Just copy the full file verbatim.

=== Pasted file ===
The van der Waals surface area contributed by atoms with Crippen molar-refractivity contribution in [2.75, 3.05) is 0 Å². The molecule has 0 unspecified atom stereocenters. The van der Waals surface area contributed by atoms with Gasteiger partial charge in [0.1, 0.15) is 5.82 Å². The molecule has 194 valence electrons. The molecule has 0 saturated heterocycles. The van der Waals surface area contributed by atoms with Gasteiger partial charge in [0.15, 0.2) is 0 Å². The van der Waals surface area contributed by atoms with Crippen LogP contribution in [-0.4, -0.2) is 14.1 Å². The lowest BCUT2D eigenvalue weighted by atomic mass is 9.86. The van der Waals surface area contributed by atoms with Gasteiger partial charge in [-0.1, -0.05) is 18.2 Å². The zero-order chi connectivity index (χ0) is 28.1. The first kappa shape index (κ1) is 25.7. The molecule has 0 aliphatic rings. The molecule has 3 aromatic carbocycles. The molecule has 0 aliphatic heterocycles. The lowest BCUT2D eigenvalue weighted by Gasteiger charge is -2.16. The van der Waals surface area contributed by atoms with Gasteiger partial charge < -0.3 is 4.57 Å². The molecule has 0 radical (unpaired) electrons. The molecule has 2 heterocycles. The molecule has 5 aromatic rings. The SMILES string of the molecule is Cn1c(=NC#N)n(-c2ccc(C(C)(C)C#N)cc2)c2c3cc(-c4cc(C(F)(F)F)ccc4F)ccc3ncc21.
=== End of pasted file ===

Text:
The van der Waals surface area contributed by atoms with Crippen molar-refractivity contribution in [2.75, 3.05) is 0 Å². The molecule has 0 unspecified atom stereocenters. The van der Waals surface area contributed by atoms with Gasteiger partial charge in [0.1, 0.15) is 5.82 Å². The molecule has 194 valence electrons. The molecule has 0 saturated heterocycles. The van der Waals surface area contributed by atoms with Gasteiger partial charge in [0.15, 0.2) is 0 Å². The van der Waals surface area contributed by atoms with Crippen LogP contribution in [-0.4, -0.2) is 14.1 Å². The lowest BCUT2D eigenvalue weighted by atomic mass is 9.86. The van der Waals surface area contributed by atoms with Gasteiger partial charge in [-0.1, -0.05) is 18.2 Å². The zero-order chi connectivity index (χ0) is 28.1. The first kappa shape index (κ1) is 25.7. The molecule has 0 aliphatic rings. The molecule has 3 aromatic carbocycles. The molecule has 0 aliphatic heterocycles. The lowest BCUT2D eigenvalue weighted by Gasteiger charge is -2.16. The van der Waals surface area contributed by atoms with Gasteiger partial charge < -0.3 is 4.57 Å². The molecule has 0 radical (unpaired) electrons. The molecule has 2 heterocycles. The molecule has 5 aromatic rings. The SMILES string of the molecule is Cn1c(=NC#N)n(-c2ccc(C(C)(C)C#N)cc2)c2c3cc(-c4cc(C(F)(F)F)ccc4F)ccc3ncc21.